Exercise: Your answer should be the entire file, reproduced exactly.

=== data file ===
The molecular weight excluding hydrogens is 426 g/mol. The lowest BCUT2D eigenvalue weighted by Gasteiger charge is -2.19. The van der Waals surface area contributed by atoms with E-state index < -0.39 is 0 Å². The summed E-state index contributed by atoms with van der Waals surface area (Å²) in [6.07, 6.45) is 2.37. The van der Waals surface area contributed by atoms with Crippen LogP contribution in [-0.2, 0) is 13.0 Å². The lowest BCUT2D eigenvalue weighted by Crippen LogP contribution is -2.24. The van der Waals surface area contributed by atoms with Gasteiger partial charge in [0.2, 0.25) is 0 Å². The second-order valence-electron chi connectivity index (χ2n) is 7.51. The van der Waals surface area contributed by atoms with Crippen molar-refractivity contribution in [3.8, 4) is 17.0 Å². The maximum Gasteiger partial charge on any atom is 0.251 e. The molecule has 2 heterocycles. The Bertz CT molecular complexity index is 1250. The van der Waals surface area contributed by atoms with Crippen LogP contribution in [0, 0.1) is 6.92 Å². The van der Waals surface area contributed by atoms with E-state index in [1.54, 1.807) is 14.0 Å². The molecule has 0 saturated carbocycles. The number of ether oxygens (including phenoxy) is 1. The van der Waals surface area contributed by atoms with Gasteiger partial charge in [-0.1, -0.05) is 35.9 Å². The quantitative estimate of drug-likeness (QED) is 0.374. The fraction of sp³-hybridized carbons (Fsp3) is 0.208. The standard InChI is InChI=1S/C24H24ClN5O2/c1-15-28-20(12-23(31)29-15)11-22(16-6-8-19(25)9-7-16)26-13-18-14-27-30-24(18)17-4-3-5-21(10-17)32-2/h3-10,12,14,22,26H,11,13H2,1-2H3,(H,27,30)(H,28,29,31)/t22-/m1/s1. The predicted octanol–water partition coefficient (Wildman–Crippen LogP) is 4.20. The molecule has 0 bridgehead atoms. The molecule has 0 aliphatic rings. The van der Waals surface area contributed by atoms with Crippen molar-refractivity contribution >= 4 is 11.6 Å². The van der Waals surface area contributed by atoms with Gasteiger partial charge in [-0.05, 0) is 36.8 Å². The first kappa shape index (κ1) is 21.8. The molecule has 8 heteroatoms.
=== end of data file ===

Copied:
The molecular weight excluding hydrogens is 426 g/mol. The lowest BCUT2D eigenvalue weighted by Gasteiger charge is -2.19. The van der Waals surface area contributed by atoms with E-state index < -0.39 is 0 Å². The summed E-state index contributed by atoms with van der Waals surface area (Å²) in [6.07, 6.45) is 2.37. The van der Waals surface area contributed by atoms with Crippen LogP contribution in [-0.2, 0) is 13.0 Å². The lowest BCUT2D eigenvalue weighted by Crippen LogP contribution is -2.24. The van der Waals surface area contributed by atoms with Gasteiger partial charge in [0.2, 0.25) is 0 Å². The second-order valence-electron chi connectivity index (χ2n) is 7.51. The van der Waals surface area contributed by atoms with Crippen molar-refractivity contribution in [3.8, 4) is 17.0 Å². The maximum Gasteiger partial charge on any atom is 0.251 e. The molecule has 2 heterocycles. The Bertz CT molecular complexity index is 1250. The van der Waals surface area contributed by atoms with Crippen LogP contribution in [0, 0.1) is 6.92 Å². The van der Waals surface area contributed by atoms with E-state index in [1.54, 1.807) is 14.0 Å². The molecule has 0 saturated carbocycles. The number of ether oxygens (including phenoxy) is 1. The van der Waals surface area contributed by atoms with Gasteiger partial charge in [-0.1, -0.05) is 35.9 Å². The quantitative estimate of drug-likeness (QED) is 0.374. The fraction of sp³-hybridized carbons (Fsp3) is 0.208. The standard InChI is InChI=1S/C24H24ClN5O2/c1-15-28-20(12-23(31)29-15)11-22(16-6-8-19(25)9-7-16)26-13-18-14-27-30-24(18)17-4-3-5-21(10-17)32-2/h3-10,12,14,22,26H,11,13H2,1-2H3,(H,27,30)(H,28,29,31)/t22-/m1/s1. The predicted octanol–water partition coefficient (Wildman–Crippen LogP) is 4.20. The molecule has 0 bridgehead atoms. The molecule has 0 aliphatic rings. The van der Waals surface area contributed by atoms with Crippen molar-refractivity contribution >= 4 is 11.6 Å². The van der Waals surface area contributed by atoms with Gasteiger partial charge in [-0.05, 0) is 36.8 Å². The first kappa shape index (κ1) is 21.8. The molecule has 8 heteroatoms.